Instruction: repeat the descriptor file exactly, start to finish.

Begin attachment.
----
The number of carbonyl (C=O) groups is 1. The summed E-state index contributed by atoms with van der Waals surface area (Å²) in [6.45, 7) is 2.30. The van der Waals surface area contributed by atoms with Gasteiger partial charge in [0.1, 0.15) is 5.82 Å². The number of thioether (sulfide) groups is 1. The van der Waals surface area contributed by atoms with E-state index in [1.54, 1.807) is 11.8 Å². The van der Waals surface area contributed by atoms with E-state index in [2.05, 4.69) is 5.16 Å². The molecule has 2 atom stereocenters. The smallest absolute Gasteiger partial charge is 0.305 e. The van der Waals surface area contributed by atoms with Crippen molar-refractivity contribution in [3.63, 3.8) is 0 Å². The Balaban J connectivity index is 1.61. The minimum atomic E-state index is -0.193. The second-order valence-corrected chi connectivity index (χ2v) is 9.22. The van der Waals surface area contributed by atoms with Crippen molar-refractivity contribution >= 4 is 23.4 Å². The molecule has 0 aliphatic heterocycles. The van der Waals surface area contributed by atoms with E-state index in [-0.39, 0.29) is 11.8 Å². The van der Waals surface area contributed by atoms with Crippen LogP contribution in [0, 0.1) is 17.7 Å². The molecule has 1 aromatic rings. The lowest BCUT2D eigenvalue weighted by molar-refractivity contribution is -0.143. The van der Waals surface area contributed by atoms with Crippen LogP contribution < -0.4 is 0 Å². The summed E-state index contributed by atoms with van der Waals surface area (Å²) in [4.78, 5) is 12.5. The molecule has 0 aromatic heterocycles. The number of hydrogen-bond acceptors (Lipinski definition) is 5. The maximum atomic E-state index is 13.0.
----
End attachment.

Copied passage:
The number of carbonyl (C=O) groups is 1. The summed E-state index contributed by atoms with van der Waals surface area (Å²) in [6.45, 7) is 2.30. The van der Waals surface area contributed by atoms with Gasteiger partial charge in [0.1, 0.15) is 5.82 Å². The number of thioether (sulfide) groups is 1. The van der Waals surface area contributed by atoms with E-state index in [1.54, 1.807) is 11.8 Å². The van der Waals surface area contributed by atoms with E-state index in [2.05, 4.69) is 5.16 Å². The molecule has 2 atom stereocenters. The smallest absolute Gasteiger partial charge is 0.305 e. The van der Waals surface area contributed by atoms with Crippen molar-refractivity contribution in [3.63, 3.8) is 0 Å². The Balaban J connectivity index is 1.61. The minimum atomic E-state index is -0.193. The second-order valence-corrected chi connectivity index (χ2v) is 9.22. The van der Waals surface area contributed by atoms with Crippen molar-refractivity contribution >= 4 is 23.4 Å². The molecule has 0 aliphatic heterocycles. The van der Waals surface area contributed by atoms with E-state index in [-0.39, 0.29) is 11.8 Å². The van der Waals surface area contributed by atoms with Crippen LogP contribution in [0, 0.1) is 17.7 Å². The molecule has 1 aromatic rings. The lowest BCUT2D eigenvalue weighted by molar-refractivity contribution is -0.143. The van der Waals surface area contributed by atoms with Crippen LogP contribution < -0.4 is 0 Å². The summed E-state index contributed by atoms with van der Waals surface area (Å²) in [4.78, 5) is 12.5. The molecule has 0 aromatic heterocycles. The number of hydrogen-bond acceptors (Lipinski definition) is 5. The maximum atomic E-state index is 13.0.